The Commission's finding that material injury was threatened was improper, the Court concluded, because it was not based on "positive" evidence tending to show an intention by the Japanese to increase levels of importation, but rather on the asserted failure of the Japanese to introduce credible evidence to the contrary. According to the Court, an impermissible presumption was made "that the intention to increase imports (which was temporarily restrained by the existence of an antidumping duty order) remained undiminished." In the Court's view, the Commission, in attempting to honor the basic protective intent of the antidumping law, had erroneously premised its review on the validity of the existing order, thereby presuming injury would recur and improperly placing the burden on the Japanese companies to prove otherwise.
The Court reasoned that the "unavoidable inference" from the "changed circumstances" which triggered a review is that the threat of material injury had dissipated. Moreover, according to the Court, international agreements mandate this approach.
The Court then specifically examined the evidentiary support for the Commission's finding on the Japanese intent to increase imports upon revocation of the antidumping order. An intent to increase, per the Court, could not be derived from a presumption that the antidumping order was restraining such intent, or from the failure of the Japanese to offer evidence of lack of intent, or solely from a disbelief in the credibility of the "evidence" (e.g., assurances of counsel) offered by the Japanese.
Turning to the record, the Court discounted reliance on evidence of Japanese production capability to support the conclusion that imports would increase following removal of the order. The Commission had not relied on that basis alone, according to the Court, nor had the Commission adequately confronted the irrationality of such behavior, in that increased imports would injure Japanese-owned subsidiaries in the U.S.
The Court then turned to the Commission's scenarios on threatened harm, which rested on a combination of capacity and other economic factors. The first scenario was dismissed because it was no more than a truism that prices would be suppressed if import levels were to increase, an assumption the Court had just decided could not be made.
The second scenario was rejected because the Court found it inconsistent with the Commission's previous inclusion of the domestic Japanese subsidiaries in the U.S. market, which according to the Court, was a finding of "no coordination" between Japanese producers in Japan and their U.S. subsidiaries, whereas the second scenario was predicated on such coordination.
The third scenario, relating to the projected surplus of Japanese picture tubes and probable use in sets to increase exportations to the attractive U.S. market, was found by the Court to be based not on verifiable factual predicates, but on "a chain of predictions set on an insubstantial base and ... entirely conjectural."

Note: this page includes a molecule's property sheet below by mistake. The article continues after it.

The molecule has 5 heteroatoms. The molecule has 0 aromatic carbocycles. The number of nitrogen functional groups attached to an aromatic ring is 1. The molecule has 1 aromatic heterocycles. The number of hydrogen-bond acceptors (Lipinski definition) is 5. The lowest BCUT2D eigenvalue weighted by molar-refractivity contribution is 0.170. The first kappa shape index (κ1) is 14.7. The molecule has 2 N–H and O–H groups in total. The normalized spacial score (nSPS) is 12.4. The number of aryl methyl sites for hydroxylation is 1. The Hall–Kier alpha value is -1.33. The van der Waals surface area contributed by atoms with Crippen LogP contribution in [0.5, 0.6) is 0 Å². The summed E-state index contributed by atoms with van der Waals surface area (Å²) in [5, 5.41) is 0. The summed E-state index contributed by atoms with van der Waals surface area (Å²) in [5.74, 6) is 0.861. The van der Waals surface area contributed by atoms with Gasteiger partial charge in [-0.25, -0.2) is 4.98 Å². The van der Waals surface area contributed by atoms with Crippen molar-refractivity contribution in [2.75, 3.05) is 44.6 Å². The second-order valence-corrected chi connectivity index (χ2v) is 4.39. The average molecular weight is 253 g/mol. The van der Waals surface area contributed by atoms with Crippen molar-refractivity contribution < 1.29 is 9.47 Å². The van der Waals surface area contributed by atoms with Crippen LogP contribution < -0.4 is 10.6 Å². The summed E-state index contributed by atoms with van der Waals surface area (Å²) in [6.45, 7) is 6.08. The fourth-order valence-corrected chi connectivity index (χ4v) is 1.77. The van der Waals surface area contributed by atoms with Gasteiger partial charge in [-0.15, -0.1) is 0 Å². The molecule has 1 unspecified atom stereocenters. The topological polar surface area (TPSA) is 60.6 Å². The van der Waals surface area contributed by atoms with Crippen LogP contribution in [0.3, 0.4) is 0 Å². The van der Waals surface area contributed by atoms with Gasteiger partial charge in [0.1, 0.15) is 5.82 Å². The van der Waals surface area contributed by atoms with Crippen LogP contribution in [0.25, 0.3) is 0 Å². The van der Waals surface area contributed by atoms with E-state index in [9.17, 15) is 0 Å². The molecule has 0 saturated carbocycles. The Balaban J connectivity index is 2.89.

Thus, the Court reversed the Commission's determination of threatened injury if T.D. 71-76 were revoked because the subsidiary findings of fact necessary to support the three injury scenarios were not supported by substantial evidence, and the scenarios did not flow rationally from the findings which were properly supported.
In this appeal, Zenith and the United States urge the correctness of the Commission's analysis and further urge that, in any event, the Court should have remanded for redetermination by the Commission under the standard adopted by the Court, rather than reversing. Matsushita advances the Court's position in all respects.
A threshold question posed by the parties is whether, in reviewing determinations of injury or likelihood of injury in antidumping cases, we review the Court's decision to determine if it is based on a "fair assessment of the record," as Matsushita contends, or whether we directly review the determination of the Commission, as appellants assert.
There is no question but that under our jurisdictional statute it is the Court's decision that is before us. 28 U.S.C. Sec. 1295(a)(5). However, resolution of whether the Court correctly held that the Commission's decision was not supported by substantial evidence requires consideration of the evidence presented to and the analysis by the Commission. Thus, to determine whether the Court correctly applied the statutory standard of 19 U.S.C. Sec. 1516a(b)(1)(B), we must review the Commission's decision. Atlantic Sugar, Ltd. v. United States, 744 F.2d 1556, 1559 n. 10 (Fed.Cir.1984); Armstrong Bros. Tool Co. v. United States, 626 F.2d 168, 169-70 (CCPA 1980). Only if we agree with the lower court's conclusion on this initial question would we reach the question whether the court properly disposed of the case by reversal, rather than remand.
Applicable Standard in a Review Investigation